Experts Talk: Implications of AV/CVs on City Development with Justin Robbins
Autonomous and Connected Vehicles Will Fundamentally Change How We Plan Cities and Build Infrastructure
Advances in transportation technology will undoubtedly change how we move around our cities and towns. But what many people fail to realize, is how these same advances can have huge consequences for how we organize and build our cities. Driven by this technology, our generation has a once in a lifetime opportunity to fundamentally reshape the way our cities function, and we have a chance to address the mistakes of the past while defining a new vision for the future that ensures a high quality of life, equitable mobility, and a more sustainable way to live.
Emerging technologies, such as AV/CV adoption, can maximize land use and minimize long-term maintenance costs due to high-density development. Justin Robbins, AICP, serves as an AV/CV Transportation Planner in our Advanced Technologies for Surface Transportation practice. Recently he put his theories into practice on an HDR project for downtown Lincoln, Nebraska, where he helped design the framework for a pilot deployment of autonomous microshuttles within a mixed traffic, revenue-generating system. Justin is also an adjunct faculty member at his alma mater, The Ohio State University, and teaches a graduate level class on urban design.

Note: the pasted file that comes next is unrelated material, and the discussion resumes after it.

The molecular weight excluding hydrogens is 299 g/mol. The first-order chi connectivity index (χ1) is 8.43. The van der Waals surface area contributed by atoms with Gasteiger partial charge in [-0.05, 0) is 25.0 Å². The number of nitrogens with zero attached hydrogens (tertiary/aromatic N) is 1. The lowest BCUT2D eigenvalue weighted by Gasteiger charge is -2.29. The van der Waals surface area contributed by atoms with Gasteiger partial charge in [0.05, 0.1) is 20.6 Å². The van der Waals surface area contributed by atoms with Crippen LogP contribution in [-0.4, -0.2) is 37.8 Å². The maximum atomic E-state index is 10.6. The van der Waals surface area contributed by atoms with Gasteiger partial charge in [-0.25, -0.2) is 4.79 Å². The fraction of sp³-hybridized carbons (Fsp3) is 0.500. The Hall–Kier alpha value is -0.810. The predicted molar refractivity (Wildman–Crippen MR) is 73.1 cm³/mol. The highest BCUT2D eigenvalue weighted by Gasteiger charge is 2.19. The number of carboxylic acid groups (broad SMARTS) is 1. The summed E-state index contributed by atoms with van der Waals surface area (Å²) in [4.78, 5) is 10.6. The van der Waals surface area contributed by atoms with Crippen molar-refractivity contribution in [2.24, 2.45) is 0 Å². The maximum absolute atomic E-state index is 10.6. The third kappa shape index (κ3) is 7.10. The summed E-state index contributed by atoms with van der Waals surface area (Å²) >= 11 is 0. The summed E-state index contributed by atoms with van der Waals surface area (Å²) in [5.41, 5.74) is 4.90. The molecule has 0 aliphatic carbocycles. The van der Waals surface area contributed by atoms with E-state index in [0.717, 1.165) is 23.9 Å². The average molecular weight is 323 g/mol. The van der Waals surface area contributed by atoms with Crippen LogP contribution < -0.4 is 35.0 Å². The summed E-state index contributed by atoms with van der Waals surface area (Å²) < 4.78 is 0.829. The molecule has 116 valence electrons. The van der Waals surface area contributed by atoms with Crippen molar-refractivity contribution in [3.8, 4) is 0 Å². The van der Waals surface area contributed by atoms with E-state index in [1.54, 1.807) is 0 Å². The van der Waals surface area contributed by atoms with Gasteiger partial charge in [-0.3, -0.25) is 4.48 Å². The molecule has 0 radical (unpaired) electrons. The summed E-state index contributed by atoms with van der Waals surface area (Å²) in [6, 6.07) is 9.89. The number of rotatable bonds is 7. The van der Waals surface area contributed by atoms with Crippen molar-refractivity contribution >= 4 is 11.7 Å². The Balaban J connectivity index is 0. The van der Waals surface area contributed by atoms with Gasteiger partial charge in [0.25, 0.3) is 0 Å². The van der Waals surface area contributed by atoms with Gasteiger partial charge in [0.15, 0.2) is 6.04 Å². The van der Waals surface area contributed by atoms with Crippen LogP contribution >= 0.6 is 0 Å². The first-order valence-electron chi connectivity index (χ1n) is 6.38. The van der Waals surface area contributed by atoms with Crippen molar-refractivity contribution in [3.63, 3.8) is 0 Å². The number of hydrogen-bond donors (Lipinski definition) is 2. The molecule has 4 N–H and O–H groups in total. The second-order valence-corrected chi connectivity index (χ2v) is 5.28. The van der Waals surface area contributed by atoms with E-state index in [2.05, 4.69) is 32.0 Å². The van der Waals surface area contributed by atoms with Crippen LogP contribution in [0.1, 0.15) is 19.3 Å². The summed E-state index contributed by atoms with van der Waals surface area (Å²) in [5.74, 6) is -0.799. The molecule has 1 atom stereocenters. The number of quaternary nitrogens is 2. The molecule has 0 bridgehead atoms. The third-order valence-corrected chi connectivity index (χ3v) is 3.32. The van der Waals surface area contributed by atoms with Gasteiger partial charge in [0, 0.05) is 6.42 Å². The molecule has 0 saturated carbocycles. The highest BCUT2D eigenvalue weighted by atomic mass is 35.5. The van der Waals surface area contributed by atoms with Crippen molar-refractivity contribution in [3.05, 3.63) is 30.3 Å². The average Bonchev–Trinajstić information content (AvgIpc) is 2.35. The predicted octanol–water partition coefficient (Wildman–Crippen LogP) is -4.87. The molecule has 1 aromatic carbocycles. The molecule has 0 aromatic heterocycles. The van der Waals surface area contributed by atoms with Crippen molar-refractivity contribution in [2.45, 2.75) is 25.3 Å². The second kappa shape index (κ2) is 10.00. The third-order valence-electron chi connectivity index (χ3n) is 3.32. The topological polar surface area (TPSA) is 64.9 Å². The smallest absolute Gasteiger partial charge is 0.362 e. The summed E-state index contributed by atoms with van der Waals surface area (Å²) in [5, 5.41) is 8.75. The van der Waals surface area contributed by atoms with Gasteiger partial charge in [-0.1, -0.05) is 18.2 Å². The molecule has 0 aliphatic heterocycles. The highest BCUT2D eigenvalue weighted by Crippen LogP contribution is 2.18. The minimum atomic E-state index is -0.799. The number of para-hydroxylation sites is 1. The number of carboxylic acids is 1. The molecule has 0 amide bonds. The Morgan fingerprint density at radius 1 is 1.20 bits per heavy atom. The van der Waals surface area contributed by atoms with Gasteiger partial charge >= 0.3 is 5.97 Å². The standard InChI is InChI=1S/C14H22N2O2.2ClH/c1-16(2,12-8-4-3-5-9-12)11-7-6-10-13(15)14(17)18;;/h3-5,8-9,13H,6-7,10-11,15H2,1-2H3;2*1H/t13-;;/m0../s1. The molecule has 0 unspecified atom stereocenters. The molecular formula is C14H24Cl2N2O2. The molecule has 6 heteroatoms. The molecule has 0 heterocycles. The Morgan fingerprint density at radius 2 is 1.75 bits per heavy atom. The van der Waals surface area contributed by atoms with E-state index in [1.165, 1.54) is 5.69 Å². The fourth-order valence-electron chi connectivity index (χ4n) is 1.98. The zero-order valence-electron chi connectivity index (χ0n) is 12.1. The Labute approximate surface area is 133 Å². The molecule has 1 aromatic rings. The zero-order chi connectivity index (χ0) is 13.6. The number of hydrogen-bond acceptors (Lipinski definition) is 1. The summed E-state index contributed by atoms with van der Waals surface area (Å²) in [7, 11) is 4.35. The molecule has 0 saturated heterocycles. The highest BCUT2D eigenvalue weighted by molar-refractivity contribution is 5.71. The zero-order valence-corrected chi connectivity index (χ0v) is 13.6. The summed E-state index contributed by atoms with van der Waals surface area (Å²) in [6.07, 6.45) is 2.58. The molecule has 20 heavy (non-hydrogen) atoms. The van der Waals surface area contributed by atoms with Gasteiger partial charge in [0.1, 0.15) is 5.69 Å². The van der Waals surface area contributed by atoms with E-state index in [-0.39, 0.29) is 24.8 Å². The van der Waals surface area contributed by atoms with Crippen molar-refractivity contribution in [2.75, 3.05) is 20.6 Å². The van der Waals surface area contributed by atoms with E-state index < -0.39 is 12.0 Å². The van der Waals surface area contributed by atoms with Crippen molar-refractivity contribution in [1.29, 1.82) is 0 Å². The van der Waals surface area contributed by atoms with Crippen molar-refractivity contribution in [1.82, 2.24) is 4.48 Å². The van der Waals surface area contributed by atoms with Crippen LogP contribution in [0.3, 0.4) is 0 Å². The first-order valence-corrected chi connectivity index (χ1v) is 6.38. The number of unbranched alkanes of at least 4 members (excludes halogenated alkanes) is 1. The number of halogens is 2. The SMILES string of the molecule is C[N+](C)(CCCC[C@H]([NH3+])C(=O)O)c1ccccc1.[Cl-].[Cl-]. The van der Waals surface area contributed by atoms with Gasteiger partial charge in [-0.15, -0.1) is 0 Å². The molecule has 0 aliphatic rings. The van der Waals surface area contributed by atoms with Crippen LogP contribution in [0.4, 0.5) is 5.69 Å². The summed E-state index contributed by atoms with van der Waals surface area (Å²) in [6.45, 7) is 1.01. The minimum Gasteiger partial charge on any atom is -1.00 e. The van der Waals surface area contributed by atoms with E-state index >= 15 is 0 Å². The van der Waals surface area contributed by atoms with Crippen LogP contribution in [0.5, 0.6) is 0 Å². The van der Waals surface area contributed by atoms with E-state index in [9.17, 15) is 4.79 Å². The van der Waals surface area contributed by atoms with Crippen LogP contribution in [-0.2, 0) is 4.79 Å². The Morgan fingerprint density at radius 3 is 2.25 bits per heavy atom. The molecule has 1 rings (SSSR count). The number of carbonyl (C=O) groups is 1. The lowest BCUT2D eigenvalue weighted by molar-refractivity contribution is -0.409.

Implications of AV/CVs on City Development
Q. Before delving into the topic of autonomous vehicles and connected vehicles, could you share your perspective on the relationship between transportation and our built environment?
A. It’s hard to overstate the connection between transportation and land use within our built environment. This is very apparent when you start looking at older cities’ transportation networks and see how they change over time due to the various travel modes available. One of my favorite examples is in Lyon, France, where you have the remains of a Roman settlement on one edge of the city, which leads to a Medieval district, then a Renaissance district, and then into the modern developed area. Each era had certain types of transportation which determined streets’ organization and size, building sites, and the density of development.